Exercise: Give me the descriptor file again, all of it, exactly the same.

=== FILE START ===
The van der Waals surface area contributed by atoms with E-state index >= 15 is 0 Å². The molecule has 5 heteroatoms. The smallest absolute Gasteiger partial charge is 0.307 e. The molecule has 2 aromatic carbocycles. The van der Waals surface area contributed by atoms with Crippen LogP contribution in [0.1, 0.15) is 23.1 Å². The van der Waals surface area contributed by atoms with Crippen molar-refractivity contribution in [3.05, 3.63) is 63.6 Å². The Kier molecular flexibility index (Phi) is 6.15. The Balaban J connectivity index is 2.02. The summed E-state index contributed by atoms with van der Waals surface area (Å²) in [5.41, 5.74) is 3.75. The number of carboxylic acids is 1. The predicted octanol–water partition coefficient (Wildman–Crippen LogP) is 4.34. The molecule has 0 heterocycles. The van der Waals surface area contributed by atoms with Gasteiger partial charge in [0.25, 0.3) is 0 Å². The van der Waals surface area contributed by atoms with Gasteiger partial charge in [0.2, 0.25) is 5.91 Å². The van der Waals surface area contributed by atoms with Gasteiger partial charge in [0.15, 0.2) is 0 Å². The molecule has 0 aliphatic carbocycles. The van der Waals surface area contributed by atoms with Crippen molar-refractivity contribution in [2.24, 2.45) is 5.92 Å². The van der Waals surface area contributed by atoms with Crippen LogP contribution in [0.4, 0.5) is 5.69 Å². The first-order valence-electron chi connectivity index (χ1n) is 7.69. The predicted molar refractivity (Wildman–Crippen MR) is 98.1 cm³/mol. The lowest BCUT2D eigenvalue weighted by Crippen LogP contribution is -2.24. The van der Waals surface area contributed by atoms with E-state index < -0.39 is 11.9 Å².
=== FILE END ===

The van der Waals surface area contributed by atoms with E-state index >= 15 is 0 Å². The molecule has 5 heteroatoms. The smallest absolute Gasteiger partial charge is 0.307 e. The molecule has 2 aromatic carbocycles. The van der Waals surface area contributed by atoms with Crippen LogP contribution in [0.1, 0.15) is 23.1 Å². The van der Waals surface area contributed by atoms with Crippen molar-refractivity contribution in [3.05, 3.63) is 63.6 Å². The Kier molecular flexibility index (Phi) is 6.15. The Balaban J connectivity index is 2.02. The summed E-state index contributed by atoms with van der Waals surface area (Å²) in [5.41, 5.74) is 3.75. The number of carboxylic acids is 1. The predicted octanol–water partition coefficient (Wildman–Crippen LogP) is 4.34. The molecule has 0 heterocycles. The van der Waals surface area contributed by atoms with Gasteiger partial charge in [0.25, 0.3) is 0 Å². The van der Waals surface area contributed by atoms with Gasteiger partial charge in [0.2, 0.25) is 5.91 Å². The van der Waals surface area contributed by atoms with Gasteiger partial charge in [0.15, 0.2) is 0 Å². The molecule has 0 aliphatic carbocycles. The van der Waals surface area contributed by atoms with Crippen molar-refractivity contribution in [2.24, 2.45) is 5.92 Å². The van der Waals surface area contributed by atoms with Crippen LogP contribution in [0.4, 0.5) is 5.69 Å². The first-order valence-electron chi connectivity index (χ1n) is 7.69. The predicted molar refractivity (Wildman–Crippen MR) is 98.1 cm³/mol. The lowest BCUT2D eigenvalue weighted by Crippen LogP contribution is -2.24. The van der Waals surface area contributed by atoms with E-state index < -0.39 is 11.9 Å².